Suicide Prevention 1

University Launches New Suicide Prevention Program

A Competent Community Initiative, a new federally-funded suicide prevention initiative officially launched at the University on Sept. 30, after a meeting with the leadership on campus on Sept. 26. The initiative aims to strengthen and broaden infrastructure to prevent suicide on campus.  

This initiative is designed to help young adults by strengthening their bonds with general health, mental health, and substance abuse services at the University, according to Scott. This is the second time that the University has been a recipient of the Garret Lee Smith Campus Suicide Prevention Grant.  The award is worth $101,963 and will be renewable in three years, making the total close to eclipsing the $306,000 mark. 

The “Connect to Wellness: A Competent Community Initiative” is being led by Michelle Scott, Ph.D., Director of the SRF Suicide Prevention Research and Training Project in the School of Social Work. “The focus of that 3-year grant was training campus members, key campus gatekeepers, and on- and off- campus mental health providers as well as to develop public awareness messaging and programming regarding mental health challenges, suicide risk and help seeking,” Scott explained of the goals of the three-year grant.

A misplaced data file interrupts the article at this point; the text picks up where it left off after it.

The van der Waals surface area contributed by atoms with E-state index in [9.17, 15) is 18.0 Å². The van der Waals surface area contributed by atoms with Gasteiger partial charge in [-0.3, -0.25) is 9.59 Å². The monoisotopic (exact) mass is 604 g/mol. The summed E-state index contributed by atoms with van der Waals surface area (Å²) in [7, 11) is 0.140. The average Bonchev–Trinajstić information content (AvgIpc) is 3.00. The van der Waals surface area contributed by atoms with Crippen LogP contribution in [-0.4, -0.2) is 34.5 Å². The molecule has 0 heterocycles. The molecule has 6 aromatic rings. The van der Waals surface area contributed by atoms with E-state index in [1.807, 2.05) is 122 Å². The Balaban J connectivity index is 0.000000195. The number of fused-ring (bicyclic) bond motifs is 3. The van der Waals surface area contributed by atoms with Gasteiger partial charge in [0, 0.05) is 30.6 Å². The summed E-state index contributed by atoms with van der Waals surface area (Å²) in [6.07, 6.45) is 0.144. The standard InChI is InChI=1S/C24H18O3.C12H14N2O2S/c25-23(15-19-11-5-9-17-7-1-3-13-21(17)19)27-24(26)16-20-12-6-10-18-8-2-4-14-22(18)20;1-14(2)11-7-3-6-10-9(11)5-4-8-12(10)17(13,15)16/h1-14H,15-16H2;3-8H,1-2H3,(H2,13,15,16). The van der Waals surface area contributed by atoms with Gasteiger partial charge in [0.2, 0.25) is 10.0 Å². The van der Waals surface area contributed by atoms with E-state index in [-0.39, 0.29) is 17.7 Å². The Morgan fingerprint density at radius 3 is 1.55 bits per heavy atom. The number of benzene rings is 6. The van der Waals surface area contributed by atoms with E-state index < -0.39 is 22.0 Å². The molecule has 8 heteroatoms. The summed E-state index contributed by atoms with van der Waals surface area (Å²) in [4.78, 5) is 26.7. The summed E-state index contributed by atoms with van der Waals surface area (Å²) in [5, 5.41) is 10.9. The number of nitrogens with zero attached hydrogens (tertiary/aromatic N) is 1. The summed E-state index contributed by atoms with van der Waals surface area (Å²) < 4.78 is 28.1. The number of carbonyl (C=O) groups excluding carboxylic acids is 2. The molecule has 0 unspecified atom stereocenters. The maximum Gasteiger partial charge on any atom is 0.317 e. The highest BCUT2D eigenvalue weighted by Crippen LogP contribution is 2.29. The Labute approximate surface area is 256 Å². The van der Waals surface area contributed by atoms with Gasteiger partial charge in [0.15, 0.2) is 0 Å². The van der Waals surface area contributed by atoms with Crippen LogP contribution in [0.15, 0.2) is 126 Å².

“Identifying and helping students who are at risk for self-harm as a result of this stress could potentially save lives,” said Jaimie Goodwin-Uhler, Ph.D.   

Goodwin-Uhler, a specialist professor of psychology and counseling psychologist further explained the importance of suicide prevention programming “Programming and resources dedicated to preventing suicide among our students is essential,” stated Goodwin-Uhler. “Suicide remains one of the leading causes of death among university students, who are not only susceptible to all the mental health concerns of the general population, but who are also dealing with a time of great transition and, potentially, stress.” 

Suicide Prevention 2The Substance Abuse and Mental Health Services Administration has been the main source of funding for the initiative. “Since SAMHSA began funding these grants in 2005, only 8 percent of campuses have ever received the grant a second time,” said Scott. “Receiving this funding not once, but twice is a true testament to the work of Monmouth University and the commitment Monmouth has to student mental health and safety.”

“The ‘Connect to Wellness’ grant will institute a variety of approaches to help address the mental health needs of students with additional attention to military-affiliated and transfer students. By improving the infrastructure of our campus services through early identification, screening, and online therapy assist programming, Monmouth hopes to increase access to services prior to the need for crisis intervention,” said Scott. 

“Being away from their usual support system, coping with academic demands and an uncertain professional future, navigating changes in relationships. All of these things can be experienced by students as at best, stressful, and at worst, completely overwhelming,” added Goodwin-Uhler.   

Jess Rodriguez, a senior psychology student said, “Being a psychology major, I have learned about several coping strategies and defense mechanisms to better understand how people react in certain situations.”